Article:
Strategies for Consultants

by Allyson Lazar

Tool Kit

Some of the tools that may be used by a contract registrar: cotton gloves, camera, notebook, pencils, flashlight and tape measure.

These days with so many layoffs, there are a lot of people running around calling themselves freelancers, consultants or contract registrars. But is getting laid off enough of a reason to "hang your shingle" out there and go independent? How do you know if you're really ready to cut it in the world of museum consulting and contract work?

The "Survival Strategies for Consultants" led by museum collections specialist Ted Greenberg answered just those questions and more! The panel consisted of Mo Shannon, the former registrar at the Museum of Contemporary Art in LA who has now been independent and caring for the collections of private collectors for 15 years; Alice Parman, an interpretive planner from Oregon who has worked in the past both in museums and exhibit development/design firms; and Gail Anderson, who went independent as a management and strategic planning consultant after 25 years in the field.

Though they each have markedly different backgrounds and areas of expertise, each one of these panelists is doing well right now, despite the downturn in the economy. Perhaps that's because each one of them made the conscious decision to go independent, rather than being forced into that position, and each one has taken the time to be strategic in their approach to working on their own. They all seem to love the flexibility that freelancing affords, but they caution that you have to know yourself and if being your own boss is right for you: working, managing yourself, looking ahead to new clients and projects, tracking your time (often in 15-minute increments) and tracking receipts. You have to be aware of and prepared for the additional costs associated with freelancing: health care, insurance, a higher tax rate, office expenses and marketing.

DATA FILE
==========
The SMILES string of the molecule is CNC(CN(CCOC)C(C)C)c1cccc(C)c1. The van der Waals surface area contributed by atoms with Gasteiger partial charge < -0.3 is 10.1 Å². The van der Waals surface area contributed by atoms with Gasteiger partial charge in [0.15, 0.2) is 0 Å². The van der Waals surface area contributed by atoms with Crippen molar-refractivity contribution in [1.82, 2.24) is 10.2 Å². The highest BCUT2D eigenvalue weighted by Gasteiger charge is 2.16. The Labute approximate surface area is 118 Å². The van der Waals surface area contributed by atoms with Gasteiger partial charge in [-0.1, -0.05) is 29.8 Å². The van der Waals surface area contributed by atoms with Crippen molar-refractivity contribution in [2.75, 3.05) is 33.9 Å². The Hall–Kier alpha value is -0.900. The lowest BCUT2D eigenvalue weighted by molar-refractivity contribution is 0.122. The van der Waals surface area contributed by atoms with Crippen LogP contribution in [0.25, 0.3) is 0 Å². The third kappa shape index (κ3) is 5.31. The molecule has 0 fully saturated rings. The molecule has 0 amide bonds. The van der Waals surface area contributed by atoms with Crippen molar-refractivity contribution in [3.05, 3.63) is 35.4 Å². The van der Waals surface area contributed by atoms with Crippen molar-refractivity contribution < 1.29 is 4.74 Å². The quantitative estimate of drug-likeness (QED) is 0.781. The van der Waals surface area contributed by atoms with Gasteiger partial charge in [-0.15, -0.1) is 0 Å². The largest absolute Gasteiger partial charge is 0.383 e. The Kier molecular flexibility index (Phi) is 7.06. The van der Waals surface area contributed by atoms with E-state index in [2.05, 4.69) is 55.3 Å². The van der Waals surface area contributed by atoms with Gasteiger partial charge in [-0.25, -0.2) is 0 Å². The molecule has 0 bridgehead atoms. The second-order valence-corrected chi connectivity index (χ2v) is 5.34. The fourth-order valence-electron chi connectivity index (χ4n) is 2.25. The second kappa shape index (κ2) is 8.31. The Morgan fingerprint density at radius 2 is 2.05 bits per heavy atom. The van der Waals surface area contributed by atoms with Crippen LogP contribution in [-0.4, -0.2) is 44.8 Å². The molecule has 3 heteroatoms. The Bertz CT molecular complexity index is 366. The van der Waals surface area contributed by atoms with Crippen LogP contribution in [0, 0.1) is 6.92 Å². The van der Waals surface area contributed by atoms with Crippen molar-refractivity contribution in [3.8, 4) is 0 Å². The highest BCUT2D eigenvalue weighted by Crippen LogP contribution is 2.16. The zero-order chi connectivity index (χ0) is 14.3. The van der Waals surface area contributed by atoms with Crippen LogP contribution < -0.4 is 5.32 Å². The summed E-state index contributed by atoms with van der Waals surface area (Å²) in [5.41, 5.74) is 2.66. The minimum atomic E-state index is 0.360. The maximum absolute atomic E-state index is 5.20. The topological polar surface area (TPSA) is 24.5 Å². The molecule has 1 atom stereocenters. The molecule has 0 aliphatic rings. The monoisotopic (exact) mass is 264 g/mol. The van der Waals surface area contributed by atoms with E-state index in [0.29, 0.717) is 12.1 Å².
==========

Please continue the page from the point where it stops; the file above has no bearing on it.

Marketing is critical--both informally through word of mouth and building connections with vendors as well as museums, and formally, primarily through websites these days. It's also important to very carefully and strategically determine your particular skill set and area of specialization and your geographic focus--are you willing to travel? if so, how far?

Naturally a good portion of the discussion was devoted to the ever-important topic of how to set billing rates and fees, and although this is critical, I found the overall discussion even more useful. What I took away from the session was that, done right, independent consulting can be a great way to serve the museum field in a way that is both personally and financially rewarding, but you really have to examine yourself first to determine if it is the right step and if so, you must be strategic about how you approach your business.




Thanks Allyson, for writing a short synopsis of what was presented. The three panelists are indeed an inspiration for those in the business of helping the museum profession. Providing their expertise to either an institution or private client is indeed beneficial for the field and inspiring to those who are considering to dive into this challenging occupation. I thanked them over and over for their participation. The audience questions and response was also welcomed and added to the presentation.

Thanks for the update on this strong session, Allyson. Unfortunately I was presenting in the same time slot so I had to miss it. I agree with the presenters... you have to have a strong game plan for being a consultant and definitely have to have a lot of discipline to keep it going. And the right temperament to weather the ebb and flow of business, especially in this economy. Thanks for sharing!

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Just want to see if you are a robot.